Revised (Oct 16 '15, section #9.5) — Just modernizing and clarifying. See section #9.5, How to find good trigger point therapy .
Science update (Sep 15 '15, section #3.12) — Some referencing about central sensitization, especially this “fun” fact: muscle pain may be especially good at causing CS. See section #3.12, Referred pain science (advanced).
New Section (Sep 11 '15, section #3.1) — Better late than never, I’ve added a summary of the expanded integrated hypothesis from Gerwin et al. (2004). See section #3.1, The dominant theory of trigger points spelled out in a little more technical detail.
New section (Sep 5 '15, section #9.21) — No notes. Just a new section. See section #9.21, Acupressure: what if we pressed those points instead of puncturing?
Science update (Feb 28 '15, section #2.10) — Added three good references and a diagram about how much “wiggle” room nerve roots have. See section #2.10, Nerve pain is overdiagnosed.
Science update (Feb 22 '15, section #9.17) — Two new science reviews considered and cited. See section #9.17, How about Botox injection therapy?
Rewritten (Jan 4 '15, section #5.1) — Completely revised for the 3rd edition of the Workbook: I no longer recommend it. See section #5.1, A brief detour: why not The Trigger Point Therapy Workbook?
New citation (Dec 30 '14, section #1.4) — Added an important new reference to a scientific paper critical of conventional wisdom. See section #1.4, How can you trust this information about muscle pain?
Minor update (Jul 8 '14, section #9.20) — New footnotes about the theory of acupuncture/trigger point overlap. See section #9.20, How about acupuncture?
Science update (Jul 7 '14, section #9.19) — And, so sorry, it’s bad news. See section #9.19, Maybe stabbing will help! How about Dry Needling, AKA Intramuscular Stimulation (IMS) therapy?
Science update (Mar 19 '14, section #6.5) — Added evidence about the effect of massage on fibromyalgia. See section #6.5, The relationship between trigger points and other physiological disorders and diseases, especially fibromyalgia.
Editing (Jan 16 '14, section #3.3) — General revision for quality. Added the cheek-bite analogy story for colour. See section #3.3, One: The vicious cycle (why trigger points are stubborn).
Editing (Jan 16 '14, section #3.2) — General revision for quality. See section #3.2, Micro muscles and the dance of the sarcomeres.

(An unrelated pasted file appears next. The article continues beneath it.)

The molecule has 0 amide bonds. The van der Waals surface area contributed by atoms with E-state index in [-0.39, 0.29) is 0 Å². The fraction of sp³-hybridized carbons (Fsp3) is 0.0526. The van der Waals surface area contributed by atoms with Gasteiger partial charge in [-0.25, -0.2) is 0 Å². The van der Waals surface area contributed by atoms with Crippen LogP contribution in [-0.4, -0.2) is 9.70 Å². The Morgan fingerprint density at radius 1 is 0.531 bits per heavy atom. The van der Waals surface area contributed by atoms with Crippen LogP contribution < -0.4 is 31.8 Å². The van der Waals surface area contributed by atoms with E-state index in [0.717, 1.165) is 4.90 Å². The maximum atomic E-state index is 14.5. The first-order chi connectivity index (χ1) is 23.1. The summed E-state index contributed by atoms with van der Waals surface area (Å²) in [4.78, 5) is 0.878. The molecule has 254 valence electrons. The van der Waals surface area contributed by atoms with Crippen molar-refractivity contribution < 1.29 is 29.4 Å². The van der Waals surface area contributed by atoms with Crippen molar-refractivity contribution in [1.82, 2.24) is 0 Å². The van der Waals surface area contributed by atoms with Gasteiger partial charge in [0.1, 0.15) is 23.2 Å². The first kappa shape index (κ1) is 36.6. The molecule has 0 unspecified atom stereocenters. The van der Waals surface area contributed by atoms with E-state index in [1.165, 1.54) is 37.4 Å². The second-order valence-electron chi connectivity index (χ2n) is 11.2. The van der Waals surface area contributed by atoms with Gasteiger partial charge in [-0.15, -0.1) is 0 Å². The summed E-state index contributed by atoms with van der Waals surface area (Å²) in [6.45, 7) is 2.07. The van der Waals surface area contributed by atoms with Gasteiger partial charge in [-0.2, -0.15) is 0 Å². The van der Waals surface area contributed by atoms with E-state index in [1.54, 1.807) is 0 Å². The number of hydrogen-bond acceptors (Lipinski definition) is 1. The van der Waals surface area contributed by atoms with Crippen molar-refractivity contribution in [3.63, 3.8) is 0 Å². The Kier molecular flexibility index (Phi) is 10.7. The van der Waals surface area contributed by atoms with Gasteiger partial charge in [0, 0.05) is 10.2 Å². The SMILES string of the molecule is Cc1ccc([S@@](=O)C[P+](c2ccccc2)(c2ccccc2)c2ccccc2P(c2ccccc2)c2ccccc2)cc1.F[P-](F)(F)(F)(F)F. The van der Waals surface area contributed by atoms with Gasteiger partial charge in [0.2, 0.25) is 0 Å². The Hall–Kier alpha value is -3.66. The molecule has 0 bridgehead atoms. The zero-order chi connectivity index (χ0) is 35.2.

Minor update (Jan 5 '14, section #3.11) — Added a story about phantom limb pain. See section #3.11, Referred Pain Science (basic) .
Minor update (Dec 21 '13, section #5.33) — Minor but fascinating new item about the myth of anaesthetic paralysis and the dominance of the CNS over muscle tone — the kind of nifty item I just love to add to the book! See section #5.33, The surprising futility of muscle relaxants such as Robax-whatever, Valium and other benzodiazepines.
New section (Dec 13 '13, section #3.14) — An introduction to one of the most important theoretical challengers to the traditional explanation for trigger points. See section #3.14, Quintner: “It’s the nerves, stupid”.
Science update (May 29 '13, section #7.5) — Good news update: new study shows a clear reduction in nonspecific musculoskeletal pain after vitamin D supplementation. See section #7.5, Vitamin D deficiency.
Minor update (Mar 29 '13, section #5.31) — Upgraded risk and safety information about Voltaren Gel. See section #5.31, Voltaren® Gel, an intriguing new option.
Major update (Mar 1 '13, section #8) — Almost all of the stretching sections have been edited, revised, and modernized. See section #8, Stretching: Stretching is generally over-rated … but it might be good for trigger points.
Minor update (Mar 1 '13, section #1.7) — Modernized and expanded a bit, a couple new references, and a generally much better explanation of what fibromyalgia is. See section #1.7, A brief note about the relationship between fibromyalgia and myofascial pain syndrome.
Science update (Dec 14 '12, section #7.15) — Some more evidence showing the role of smoking in chronic pain. See section #7.15, Smoking.
Science update (Dec 7 '12, section #7.15) — Added references showing connections between smoking and chronic pain. See section #7.15, Smoking.
Minor update (Dec 7 '12, section #5.7) — Added a funny sidebar about bad anatomy. See section #5.7, Don’t get hung up on anatomy, and be persistent .
Minor update (Oct 25 '12, section #3) — A minor case study and some science to help establish that muscle can indeed be the source of pain. See section #3, The science of trigger points: It’s a little half-baked, but at least it’s not boring.
New section (Oct 24 '12, section #8.9) — No notes. Just a new section. See section #8.9, What about stretching the antagonist muscle?